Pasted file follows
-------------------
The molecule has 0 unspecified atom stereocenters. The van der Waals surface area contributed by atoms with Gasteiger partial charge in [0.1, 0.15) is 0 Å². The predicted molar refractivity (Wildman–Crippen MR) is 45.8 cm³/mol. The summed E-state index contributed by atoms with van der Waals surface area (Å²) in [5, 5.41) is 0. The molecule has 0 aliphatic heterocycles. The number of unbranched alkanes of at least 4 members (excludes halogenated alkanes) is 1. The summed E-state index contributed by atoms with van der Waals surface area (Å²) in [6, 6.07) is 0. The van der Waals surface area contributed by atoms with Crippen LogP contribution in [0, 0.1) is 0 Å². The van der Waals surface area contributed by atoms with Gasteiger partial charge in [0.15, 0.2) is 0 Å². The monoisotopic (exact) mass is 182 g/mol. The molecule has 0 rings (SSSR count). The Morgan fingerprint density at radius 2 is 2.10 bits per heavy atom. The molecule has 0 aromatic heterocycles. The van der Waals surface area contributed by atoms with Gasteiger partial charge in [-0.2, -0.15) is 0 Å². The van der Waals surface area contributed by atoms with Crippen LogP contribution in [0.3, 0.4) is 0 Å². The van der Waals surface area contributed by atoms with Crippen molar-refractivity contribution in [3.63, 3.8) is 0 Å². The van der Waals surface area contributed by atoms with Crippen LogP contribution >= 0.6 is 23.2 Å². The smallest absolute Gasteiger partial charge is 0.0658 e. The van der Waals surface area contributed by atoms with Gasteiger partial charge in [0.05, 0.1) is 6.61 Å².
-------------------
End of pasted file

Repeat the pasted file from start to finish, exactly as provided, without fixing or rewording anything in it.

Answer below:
The molecule has 0 unspecified atom stereocenters. The van der Waals surface area contributed by atoms with Gasteiger partial charge in [0.1, 0.15) is 0 Å². The predicted molar refractivity (Wildman–Crippen MR) is 45.8 cm³/mol. The summed E-state index contributed by atoms with van der Waals surface area (Å²) in [5, 5.41) is 0. The molecule has 0 aliphatic heterocycles. The number of unbranched alkanes of at least 4 members (excludes halogenated alkanes) is 1. The summed E-state index contributed by atoms with van der Waals surface area (Å²) in [6, 6.07) is 0. The van der Waals surface area contributed by atoms with Crippen LogP contribution in [0, 0.1) is 0 Å². The van der Waals surface area contributed by atoms with Gasteiger partial charge in [0.15, 0.2) is 0 Å². The monoisotopic (exact) mass is 182 g/mol. The molecule has 0 rings (SSSR count). The Morgan fingerprint density at radius 2 is 2.10 bits per heavy atom. The molecule has 0 aromatic heterocycles. The van der Waals surface area contributed by atoms with Gasteiger partial charge in [-0.2, -0.15) is 0 Å². The van der Waals surface area contributed by atoms with Crippen LogP contribution in [0.3, 0.4) is 0 Å². The van der Waals surface area contributed by atoms with Crippen molar-refractivity contribution in [3.63, 3.8) is 0 Å². The van der Waals surface area contributed by atoms with Crippen LogP contribution >= 0.6 is 23.2 Å². The smallest absolute Gasteiger partial charge is 0.0658 e. The van der Waals surface area contributed by atoms with Gasteiger partial charge in [0.05, 0.1) is 6.61 Å².